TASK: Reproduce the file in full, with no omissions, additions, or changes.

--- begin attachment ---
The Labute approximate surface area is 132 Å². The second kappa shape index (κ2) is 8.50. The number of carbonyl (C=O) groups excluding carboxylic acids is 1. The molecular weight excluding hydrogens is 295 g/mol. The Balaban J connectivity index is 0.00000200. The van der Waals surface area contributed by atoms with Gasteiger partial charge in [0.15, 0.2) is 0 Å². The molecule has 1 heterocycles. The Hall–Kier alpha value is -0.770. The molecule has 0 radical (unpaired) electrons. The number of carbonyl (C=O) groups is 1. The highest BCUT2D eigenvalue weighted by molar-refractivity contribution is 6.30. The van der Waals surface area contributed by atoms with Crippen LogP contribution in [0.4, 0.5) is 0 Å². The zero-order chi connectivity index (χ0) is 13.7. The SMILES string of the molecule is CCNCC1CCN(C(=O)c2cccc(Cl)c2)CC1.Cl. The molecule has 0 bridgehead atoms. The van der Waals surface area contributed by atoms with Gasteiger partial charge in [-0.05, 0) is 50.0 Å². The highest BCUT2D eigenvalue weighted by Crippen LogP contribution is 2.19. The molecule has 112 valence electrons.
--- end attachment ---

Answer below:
The Labute approximate surface area is 132 Å². The second kappa shape index (κ2) is 8.50. The number of carbonyl (C=O) groups excluding carboxylic acids is 1. The molecular weight excluding hydrogens is 295 g/mol. The Balaban J connectivity index is 0.00000200. The van der Waals surface area contributed by atoms with Gasteiger partial charge in [0.15, 0.2) is 0 Å². The molecule has 1 heterocycles. The Hall–Kier alpha value is -0.770. The molecule has 0 radical (unpaired) electrons. The number of carbonyl (C=O) groups is 1. The highest BCUT2D eigenvalue weighted by molar-refractivity contribution is 6.30. The van der Waals surface area contributed by atoms with Crippen LogP contribution in [0.4, 0.5) is 0 Å². The zero-order chi connectivity index (χ0) is 13.7. The SMILES string of the molecule is CCNCC1CCN(C(=O)c2cccc(Cl)c2)CC1.Cl. The molecule has 0 bridgehead atoms. The van der Waals surface area contributed by atoms with Gasteiger partial charge in [-0.05, 0) is 50.0 Å². The highest BCUT2D eigenvalue weighted by Crippen LogP contribution is 2.19. The molecule has 112 valence electrons.